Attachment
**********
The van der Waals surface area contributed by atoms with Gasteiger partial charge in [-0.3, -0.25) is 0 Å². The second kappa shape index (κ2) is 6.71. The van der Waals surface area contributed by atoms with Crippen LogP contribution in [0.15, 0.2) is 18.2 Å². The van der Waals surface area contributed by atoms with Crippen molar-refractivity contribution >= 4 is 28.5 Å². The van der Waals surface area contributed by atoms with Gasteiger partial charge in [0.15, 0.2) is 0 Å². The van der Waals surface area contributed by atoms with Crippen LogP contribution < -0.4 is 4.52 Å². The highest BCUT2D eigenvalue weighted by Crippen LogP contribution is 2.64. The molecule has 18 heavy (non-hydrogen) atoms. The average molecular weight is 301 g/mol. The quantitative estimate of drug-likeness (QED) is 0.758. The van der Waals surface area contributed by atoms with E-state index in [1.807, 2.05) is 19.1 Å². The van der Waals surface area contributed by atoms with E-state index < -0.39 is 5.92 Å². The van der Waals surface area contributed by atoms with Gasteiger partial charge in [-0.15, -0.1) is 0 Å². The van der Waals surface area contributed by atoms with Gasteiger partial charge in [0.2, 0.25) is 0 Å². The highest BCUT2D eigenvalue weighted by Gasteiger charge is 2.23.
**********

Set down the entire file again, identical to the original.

The van der Waals surface area contributed by atoms with Gasteiger partial charge in [-0.3, -0.25) is 0 Å². The second kappa shape index (κ2) is 6.71. The van der Waals surface area contributed by atoms with Crippen LogP contribution in [0.15, 0.2) is 18.2 Å². The van der Waals surface area contributed by atoms with Crippen molar-refractivity contribution >= 4 is 28.5 Å². The van der Waals surface area contributed by atoms with Gasteiger partial charge in [0.15, 0.2) is 0 Å². The van der Waals surface area contributed by atoms with Crippen LogP contribution < -0.4 is 4.52 Å². The highest BCUT2D eigenvalue weighted by Crippen LogP contribution is 2.64. The molecule has 18 heavy (non-hydrogen) atoms. The average molecular weight is 301 g/mol. The quantitative estimate of drug-likeness (QED) is 0.758. The van der Waals surface area contributed by atoms with E-state index in [1.807, 2.05) is 19.1 Å². The van der Waals surface area contributed by atoms with E-state index < -0.39 is 5.92 Å². The van der Waals surface area contributed by atoms with Gasteiger partial charge in [-0.15, -0.1) is 0 Å². The van der Waals surface area contributed by atoms with Gasteiger partial charge in [0.2, 0.25) is 0 Å². The highest BCUT2D eigenvalue weighted by Gasteiger charge is 2.23.